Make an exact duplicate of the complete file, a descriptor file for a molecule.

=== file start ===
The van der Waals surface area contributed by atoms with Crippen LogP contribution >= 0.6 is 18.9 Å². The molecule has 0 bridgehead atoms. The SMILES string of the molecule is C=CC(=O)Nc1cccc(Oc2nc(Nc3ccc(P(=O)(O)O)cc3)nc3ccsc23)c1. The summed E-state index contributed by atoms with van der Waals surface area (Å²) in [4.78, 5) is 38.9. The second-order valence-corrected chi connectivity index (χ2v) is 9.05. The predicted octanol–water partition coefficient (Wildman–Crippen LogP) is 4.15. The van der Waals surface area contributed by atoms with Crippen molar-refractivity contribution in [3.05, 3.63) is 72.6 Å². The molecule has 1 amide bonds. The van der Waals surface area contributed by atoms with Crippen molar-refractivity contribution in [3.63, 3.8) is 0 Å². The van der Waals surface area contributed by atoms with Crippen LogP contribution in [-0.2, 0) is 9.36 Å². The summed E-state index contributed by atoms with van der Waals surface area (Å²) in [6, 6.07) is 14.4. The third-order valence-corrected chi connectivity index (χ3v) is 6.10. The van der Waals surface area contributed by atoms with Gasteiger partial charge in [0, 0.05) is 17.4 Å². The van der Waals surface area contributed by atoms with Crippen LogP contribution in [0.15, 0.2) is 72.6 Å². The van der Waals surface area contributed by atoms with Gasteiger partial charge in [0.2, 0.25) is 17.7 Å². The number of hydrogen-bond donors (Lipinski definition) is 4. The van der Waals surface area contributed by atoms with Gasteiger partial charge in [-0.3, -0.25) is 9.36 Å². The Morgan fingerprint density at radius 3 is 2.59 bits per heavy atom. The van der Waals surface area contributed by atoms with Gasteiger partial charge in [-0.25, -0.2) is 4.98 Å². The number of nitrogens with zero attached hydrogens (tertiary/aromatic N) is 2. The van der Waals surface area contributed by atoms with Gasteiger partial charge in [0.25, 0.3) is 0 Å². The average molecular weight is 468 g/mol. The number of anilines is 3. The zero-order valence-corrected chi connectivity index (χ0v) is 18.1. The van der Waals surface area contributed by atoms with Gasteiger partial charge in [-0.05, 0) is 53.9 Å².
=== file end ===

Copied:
The van der Waals surface area contributed by atoms with Crippen LogP contribution >= 0.6 is 18.9 Å². The molecule has 0 bridgehead atoms. The SMILES string of the molecule is C=CC(=O)Nc1cccc(Oc2nc(Nc3ccc(P(=O)(O)O)cc3)nc3ccsc23)c1. The summed E-state index contributed by atoms with van der Waals surface area (Å²) in [4.78, 5) is 38.9. The second-order valence-corrected chi connectivity index (χ2v) is 9.05. The predicted octanol–water partition coefficient (Wildman–Crippen LogP) is 4.15. The van der Waals surface area contributed by atoms with Crippen molar-refractivity contribution in [3.05, 3.63) is 72.6 Å². The molecule has 1 amide bonds. The van der Waals surface area contributed by atoms with Crippen molar-refractivity contribution in [3.63, 3.8) is 0 Å². The van der Waals surface area contributed by atoms with Crippen LogP contribution in [-0.2, 0) is 9.36 Å². The summed E-state index contributed by atoms with van der Waals surface area (Å²) in [6, 6.07) is 14.4. The third-order valence-corrected chi connectivity index (χ3v) is 6.10. The van der Waals surface area contributed by atoms with Gasteiger partial charge in [0, 0.05) is 17.4 Å². The van der Waals surface area contributed by atoms with Crippen LogP contribution in [0.15, 0.2) is 72.6 Å². The van der Waals surface area contributed by atoms with Gasteiger partial charge in [0.2, 0.25) is 17.7 Å². The number of hydrogen-bond donors (Lipinski definition) is 4. The van der Waals surface area contributed by atoms with Gasteiger partial charge in [-0.3, -0.25) is 9.36 Å². The Morgan fingerprint density at radius 3 is 2.59 bits per heavy atom. The van der Waals surface area contributed by atoms with Gasteiger partial charge in [-0.25, -0.2) is 4.98 Å². The number of nitrogens with zero attached hydrogens (tertiary/aromatic N) is 2. The van der Waals surface area contributed by atoms with Gasteiger partial charge in [0.25, 0.3) is 0 Å². The average molecular weight is 468 g/mol. The number of anilines is 3. The zero-order valence-corrected chi connectivity index (χ0v) is 18.1. The van der Waals surface area contributed by atoms with Gasteiger partial charge in [-0.05, 0) is 53.9 Å².